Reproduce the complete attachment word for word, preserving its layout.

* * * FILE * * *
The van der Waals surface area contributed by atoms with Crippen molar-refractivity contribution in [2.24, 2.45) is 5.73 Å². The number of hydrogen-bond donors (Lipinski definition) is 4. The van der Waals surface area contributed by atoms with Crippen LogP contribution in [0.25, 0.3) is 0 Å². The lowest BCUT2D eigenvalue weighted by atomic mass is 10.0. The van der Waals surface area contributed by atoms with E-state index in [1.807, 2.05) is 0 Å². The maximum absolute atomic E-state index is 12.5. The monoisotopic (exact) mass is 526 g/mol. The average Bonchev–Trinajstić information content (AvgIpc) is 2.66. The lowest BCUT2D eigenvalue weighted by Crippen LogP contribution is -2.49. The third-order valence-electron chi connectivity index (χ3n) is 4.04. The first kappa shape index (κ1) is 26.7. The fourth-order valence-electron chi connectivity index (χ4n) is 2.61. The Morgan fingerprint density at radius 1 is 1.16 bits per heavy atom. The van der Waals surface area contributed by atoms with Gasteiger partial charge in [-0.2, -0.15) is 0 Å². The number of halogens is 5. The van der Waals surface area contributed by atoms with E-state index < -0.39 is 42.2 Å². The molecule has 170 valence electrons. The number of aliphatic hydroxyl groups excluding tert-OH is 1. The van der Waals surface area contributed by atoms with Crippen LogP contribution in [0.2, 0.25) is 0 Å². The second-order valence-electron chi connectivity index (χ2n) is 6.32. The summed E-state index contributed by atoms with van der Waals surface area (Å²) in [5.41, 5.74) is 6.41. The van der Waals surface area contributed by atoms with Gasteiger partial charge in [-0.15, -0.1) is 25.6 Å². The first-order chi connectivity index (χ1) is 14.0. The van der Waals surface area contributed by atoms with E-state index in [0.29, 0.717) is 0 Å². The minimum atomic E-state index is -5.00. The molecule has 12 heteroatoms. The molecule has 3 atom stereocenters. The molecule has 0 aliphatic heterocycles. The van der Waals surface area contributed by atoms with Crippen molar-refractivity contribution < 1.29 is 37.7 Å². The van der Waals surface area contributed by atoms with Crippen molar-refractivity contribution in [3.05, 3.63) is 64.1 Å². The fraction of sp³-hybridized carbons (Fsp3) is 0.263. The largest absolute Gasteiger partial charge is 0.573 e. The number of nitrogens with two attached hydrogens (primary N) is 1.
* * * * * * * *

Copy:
The van der Waals surface area contributed by atoms with Crippen molar-refractivity contribution in [2.24, 2.45) is 5.73 Å². The number of hydrogen-bond donors (Lipinski definition) is 4. The van der Waals surface area contributed by atoms with Crippen LogP contribution in [0.25, 0.3) is 0 Å². The lowest BCUT2D eigenvalue weighted by atomic mass is 10.0. The van der Waals surface area contributed by atoms with E-state index in [1.807, 2.05) is 0 Å². The maximum absolute atomic E-state index is 12.5. The monoisotopic (exact) mass is 526 g/mol. The average Bonchev–Trinajstić information content (AvgIpc) is 2.66. The lowest BCUT2D eigenvalue weighted by Crippen LogP contribution is -2.49. The third-order valence-electron chi connectivity index (χ3n) is 4.04. The first kappa shape index (κ1) is 26.7. The fourth-order valence-electron chi connectivity index (χ4n) is 2.61. The Morgan fingerprint density at radius 1 is 1.16 bits per heavy atom. The van der Waals surface area contributed by atoms with Gasteiger partial charge in [-0.2, -0.15) is 0 Å². The number of halogens is 5. The van der Waals surface area contributed by atoms with E-state index < -0.39 is 42.2 Å². The molecule has 170 valence electrons. The number of aliphatic hydroxyl groups excluding tert-OH is 1. The van der Waals surface area contributed by atoms with Crippen LogP contribution in [0.2, 0.25) is 0 Å². The second-order valence-electron chi connectivity index (χ2n) is 6.32. The summed E-state index contributed by atoms with van der Waals surface area (Å²) in [5.41, 5.74) is 6.41. The van der Waals surface area contributed by atoms with Gasteiger partial charge in [-0.15, -0.1) is 25.6 Å². The first-order chi connectivity index (χ1) is 14.0. The van der Waals surface area contributed by atoms with E-state index in [0.29, 0.717) is 0 Å². The minimum atomic E-state index is -5.00. The molecule has 12 heteroatoms. The molecule has 3 atom stereocenters. The molecule has 0 aliphatic heterocycles. The van der Waals surface area contributed by atoms with Crippen molar-refractivity contribution < 1.29 is 37.7 Å². The van der Waals surface area contributed by atoms with Crippen molar-refractivity contribution in [3.05, 3.63) is 64.1 Å². The fraction of sp³-hybridized carbons (Fsp3) is 0.263. The largest absolute Gasteiger partial charge is 0.573 e. The number of nitrogens with two attached hydrogens (primary N) is 1.